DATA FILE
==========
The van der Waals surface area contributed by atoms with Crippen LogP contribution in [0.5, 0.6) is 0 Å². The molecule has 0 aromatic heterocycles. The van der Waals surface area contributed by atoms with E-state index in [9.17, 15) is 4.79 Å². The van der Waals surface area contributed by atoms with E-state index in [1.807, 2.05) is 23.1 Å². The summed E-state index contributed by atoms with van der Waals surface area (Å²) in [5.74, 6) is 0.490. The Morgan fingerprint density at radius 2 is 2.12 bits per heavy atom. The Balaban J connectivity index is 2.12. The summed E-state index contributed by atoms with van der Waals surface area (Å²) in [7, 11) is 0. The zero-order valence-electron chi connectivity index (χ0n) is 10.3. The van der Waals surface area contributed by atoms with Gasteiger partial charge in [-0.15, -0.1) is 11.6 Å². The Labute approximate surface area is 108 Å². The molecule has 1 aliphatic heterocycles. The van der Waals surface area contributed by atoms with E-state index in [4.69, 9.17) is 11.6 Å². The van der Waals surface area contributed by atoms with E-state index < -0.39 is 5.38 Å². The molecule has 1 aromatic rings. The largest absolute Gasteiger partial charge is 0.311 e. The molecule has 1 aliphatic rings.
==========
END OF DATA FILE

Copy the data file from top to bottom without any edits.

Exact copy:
The van der Waals surface area contributed by atoms with Crippen LogP contribution in [0.5, 0.6) is 0 Å². The molecule has 0 aromatic heterocycles. The van der Waals surface area contributed by atoms with E-state index in [9.17, 15) is 4.79 Å². The van der Waals surface area contributed by atoms with E-state index in [1.807, 2.05) is 23.1 Å². The summed E-state index contributed by atoms with van der Waals surface area (Å²) in [5.74, 6) is 0.490. The Morgan fingerprint density at radius 2 is 2.12 bits per heavy atom. The Balaban J connectivity index is 2.12. The summed E-state index contributed by atoms with van der Waals surface area (Å²) in [7, 11) is 0. The zero-order valence-electron chi connectivity index (χ0n) is 10.3. The van der Waals surface area contributed by atoms with Gasteiger partial charge in [-0.15, -0.1) is 11.6 Å². The Labute approximate surface area is 108 Å². The molecule has 1 aliphatic heterocycles. The van der Waals surface area contributed by atoms with E-state index in [4.69, 9.17) is 11.6 Å². The van der Waals surface area contributed by atoms with E-state index < -0.39 is 5.38 Å². The molecule has 1 aromatic rings. The largest absolute Gasteiger partial charge is 0.311 e. The molecule has 1 aliphatic rings.